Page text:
The next morning Elise took the long way around town, making it a point to walk by the new bed and breakfast. From the outside it looked innocent enough. Fall mums made the wrap around porch look cheery and welcoming planted in front of the evergreen bushes.
It was the kind of place she would like to stay, if she ever traveled. She couldn’t though, leaving Apple Hill would leave it vulnerable to even more trespassers … trespassers like Cage Martin.
Elise heard the wooden door open and hurried behind a tree. She had no idea who was coming out of the bed and breakfast, but she was sure she didn’t want to explain why she was just staring at the place. As the screen door slammed shut, she peeked around the tree trunk to see if anyone was coming down the walk, but saw no one. Maybe whomever was going to come out had to go back in for something, regardless it was the perfect opportunity for her to sneak away.
She started down the street before a strong baritone voice called out her name.
“Well, good morning Elise,” said Cage. “Anything I can help you with this morning?”
Elise sighed and turned to see Cage standing on that gorgeous wrap around porch watering the mums. She also couldn’t help but noticed the large smile he had on his face.
“No,” said Elise, brandishing her own smile. “I was just taking a walk.”
“Seems a bit out of your way,” said Cage.
“Is there an ‘out of the way’ when you’re just taking a walk?” asked Elise, folding her arms.
Cage walked over and turned off the hose, then wiping his hands on his jeans, came down the steps and over to Elise. “I think it’s more than that.”
“Then you flatter yourself,” said Elise.
“Oh no, I’m not flattered,” said Cage. “You see, I had a very interesting conversation with Mayor Garver yesterday and he told me that you don’t seem to like my business very much.”
“I just don’t like strangers in general,” stated Elise and it wasn’t a lie. She didn’t.
“That seems very closed minded, especially for a librarian,” said Cage. “You introduce strangers every day to people in the covers of your books, yet in real life, you don’t like them.”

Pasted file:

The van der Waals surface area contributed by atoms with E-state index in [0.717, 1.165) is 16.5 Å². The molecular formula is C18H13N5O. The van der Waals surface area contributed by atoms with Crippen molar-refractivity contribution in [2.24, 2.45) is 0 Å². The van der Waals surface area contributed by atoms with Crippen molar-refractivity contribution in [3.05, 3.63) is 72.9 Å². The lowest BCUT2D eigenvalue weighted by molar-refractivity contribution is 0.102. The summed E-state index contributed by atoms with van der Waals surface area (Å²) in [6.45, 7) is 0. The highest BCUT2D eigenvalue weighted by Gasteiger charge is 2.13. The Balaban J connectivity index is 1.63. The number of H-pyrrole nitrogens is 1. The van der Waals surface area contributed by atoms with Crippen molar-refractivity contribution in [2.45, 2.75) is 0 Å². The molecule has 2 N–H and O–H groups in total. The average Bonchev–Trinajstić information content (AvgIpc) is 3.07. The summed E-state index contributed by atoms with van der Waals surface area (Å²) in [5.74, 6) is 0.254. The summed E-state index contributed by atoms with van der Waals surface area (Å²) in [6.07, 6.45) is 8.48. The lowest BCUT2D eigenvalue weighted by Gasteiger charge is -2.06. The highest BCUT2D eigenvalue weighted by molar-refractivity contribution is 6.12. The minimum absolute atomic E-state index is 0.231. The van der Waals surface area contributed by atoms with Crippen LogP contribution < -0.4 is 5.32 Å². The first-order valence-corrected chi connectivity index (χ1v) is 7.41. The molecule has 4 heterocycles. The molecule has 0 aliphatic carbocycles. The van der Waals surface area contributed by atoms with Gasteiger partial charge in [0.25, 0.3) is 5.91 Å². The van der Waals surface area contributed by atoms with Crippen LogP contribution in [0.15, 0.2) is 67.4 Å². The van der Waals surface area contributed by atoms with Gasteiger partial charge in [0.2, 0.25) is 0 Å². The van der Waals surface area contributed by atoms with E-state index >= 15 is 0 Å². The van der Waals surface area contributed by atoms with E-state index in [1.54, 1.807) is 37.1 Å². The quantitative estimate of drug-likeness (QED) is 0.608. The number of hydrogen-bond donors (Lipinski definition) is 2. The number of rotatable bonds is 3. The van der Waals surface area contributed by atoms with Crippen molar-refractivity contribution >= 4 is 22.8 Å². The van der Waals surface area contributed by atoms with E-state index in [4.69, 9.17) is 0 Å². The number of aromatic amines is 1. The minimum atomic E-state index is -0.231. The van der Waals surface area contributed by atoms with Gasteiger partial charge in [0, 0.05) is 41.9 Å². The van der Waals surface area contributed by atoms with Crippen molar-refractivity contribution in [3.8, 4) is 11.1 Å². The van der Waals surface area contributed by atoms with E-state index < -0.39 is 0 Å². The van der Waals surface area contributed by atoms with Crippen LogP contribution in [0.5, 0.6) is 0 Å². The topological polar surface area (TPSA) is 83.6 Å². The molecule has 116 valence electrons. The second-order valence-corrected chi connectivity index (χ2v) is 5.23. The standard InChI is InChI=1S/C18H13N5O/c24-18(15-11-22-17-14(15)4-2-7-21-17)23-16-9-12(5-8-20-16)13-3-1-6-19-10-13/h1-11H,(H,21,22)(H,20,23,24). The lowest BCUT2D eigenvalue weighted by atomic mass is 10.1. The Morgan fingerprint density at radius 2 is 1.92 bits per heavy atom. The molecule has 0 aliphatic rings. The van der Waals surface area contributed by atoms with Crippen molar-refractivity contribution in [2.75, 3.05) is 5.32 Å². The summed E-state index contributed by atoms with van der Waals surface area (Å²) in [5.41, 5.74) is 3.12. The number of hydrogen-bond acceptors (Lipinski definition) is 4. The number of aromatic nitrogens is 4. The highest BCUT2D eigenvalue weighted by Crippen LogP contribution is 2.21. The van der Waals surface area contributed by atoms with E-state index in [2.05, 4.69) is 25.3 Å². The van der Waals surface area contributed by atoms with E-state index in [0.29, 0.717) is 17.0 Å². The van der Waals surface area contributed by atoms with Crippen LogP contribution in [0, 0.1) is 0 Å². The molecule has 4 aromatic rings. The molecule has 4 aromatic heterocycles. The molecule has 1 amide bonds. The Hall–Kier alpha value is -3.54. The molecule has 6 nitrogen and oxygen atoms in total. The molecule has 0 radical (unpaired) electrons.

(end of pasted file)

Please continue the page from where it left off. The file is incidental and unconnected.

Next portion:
“I know the difference between reality and fantasy,” said Elise. “The reality is most strangers are dangerous. Are you dangerous Cage Martin?”
Cage laughed. “I’m opening a bed and breakfast, what do you think I’m going to do, murder my patrons and hide them under the floor boards?”
Elise laughed with them, but there was nothing funny about her chuckle. “Are you dangerous to me?”
“Well now,” said Cage, his laugh turning into a smirk, “seems like we’re getting to the root of things.”
“You didn’t answer my question.” Elise could feel Roark shaking with rage in her pocket and patted it ever so slightly to calm him. She could handle Cage Martin. She delicately twirled her finger beside her pocket and whispered. “You need to answer what you’ve been asked, or be sent on a perilous task. No harm needs to come to you, just do what you’ve been told to do.”
She felt the spell flow through her fingers and hit their target straight in the chest of Cage. He wiped at his shirt as if a bug had landed on him and cocked his head at her. “Did you say something?”
Elise bit back her gasp. Her spell hadn’t worked on him, just like the spelled bell above the library door hadn’t jingled when he entered the library. He had paranormal blood, either as a hunter or some other kind of creature. It was time to put all the cards on the table.
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